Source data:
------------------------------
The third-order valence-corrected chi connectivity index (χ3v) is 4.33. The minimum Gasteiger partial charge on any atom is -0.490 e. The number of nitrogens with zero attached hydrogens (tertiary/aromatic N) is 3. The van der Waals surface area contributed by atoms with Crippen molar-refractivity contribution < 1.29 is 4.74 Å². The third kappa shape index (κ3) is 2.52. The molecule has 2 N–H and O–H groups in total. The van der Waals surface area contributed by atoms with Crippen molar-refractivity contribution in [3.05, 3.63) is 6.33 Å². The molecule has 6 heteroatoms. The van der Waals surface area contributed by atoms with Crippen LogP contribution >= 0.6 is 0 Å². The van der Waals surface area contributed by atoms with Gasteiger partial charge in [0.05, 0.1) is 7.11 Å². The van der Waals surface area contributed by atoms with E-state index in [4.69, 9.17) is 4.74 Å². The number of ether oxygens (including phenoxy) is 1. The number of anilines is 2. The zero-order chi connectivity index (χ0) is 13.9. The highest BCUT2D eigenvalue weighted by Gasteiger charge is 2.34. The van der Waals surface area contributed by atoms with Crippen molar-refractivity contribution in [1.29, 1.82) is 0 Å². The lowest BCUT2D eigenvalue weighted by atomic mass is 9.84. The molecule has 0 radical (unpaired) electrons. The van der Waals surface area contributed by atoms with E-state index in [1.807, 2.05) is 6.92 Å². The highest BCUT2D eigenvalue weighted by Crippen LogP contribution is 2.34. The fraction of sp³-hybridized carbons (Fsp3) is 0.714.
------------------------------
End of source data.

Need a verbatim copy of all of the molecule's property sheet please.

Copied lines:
The third-order valence-corrected chi connectivity index (χ3v) is 4.33. The minimum Gasteiger partial charge on any atom is -0.490 e. The number of nitrogens with zero attached hydrogens (tertiary/aromatic N) is 3. The van der Waals surface area contributed by atoms with Crippen molar-refractivity contribution < 1.29 is 4.74 Å². The third kappa shape index (κ3) is 2.52. The molecule has 2 N–H and O–H groups in total. The van der Waals surface area contributed by atoms with Crippen molar-refractivity contribution in [3.05, 3.63) is 6.33 Å². The molecule has 6 heteroatoms. The van der Waals surface area contributed by atoms with Crippen LogP contribution >= 0.6 is 0 Å². The van der Waals surface area contributed by atoms with Gasteiger partial charge in [0.05, 0.1) is 7.11 Å². The van der Waals surface area contributed by atoms with E-state index in [4.69, 9.17) is 4.74 Å². The number of ether oxygens (including phenoxy) is 1. The number of anilines is 2. The zero-order chi connectivity index (χ0) is 13.9. The highest BCUT2D eigenvalue weighted by Gasteiger charge is 2.34. The van der Waals surface area contributed by atoms with Crippen molar-refractivity contribution in [1.29, 1.82) is 0 Å². The lowest BCUT2D eigenvalue weighted by atomic mass is 9.84. The molecule has 0 radical (unpaired) electrons. The van der Waals surface area contributed by atoms with E-state index in [1.807, 2.05) is 6.92 Å². The highest BCUT2D eigenvalue weighted by Crippen LogP contribution is 2.34. The fraction of sp³-hybridized carbons (Fsp3) is 0.714.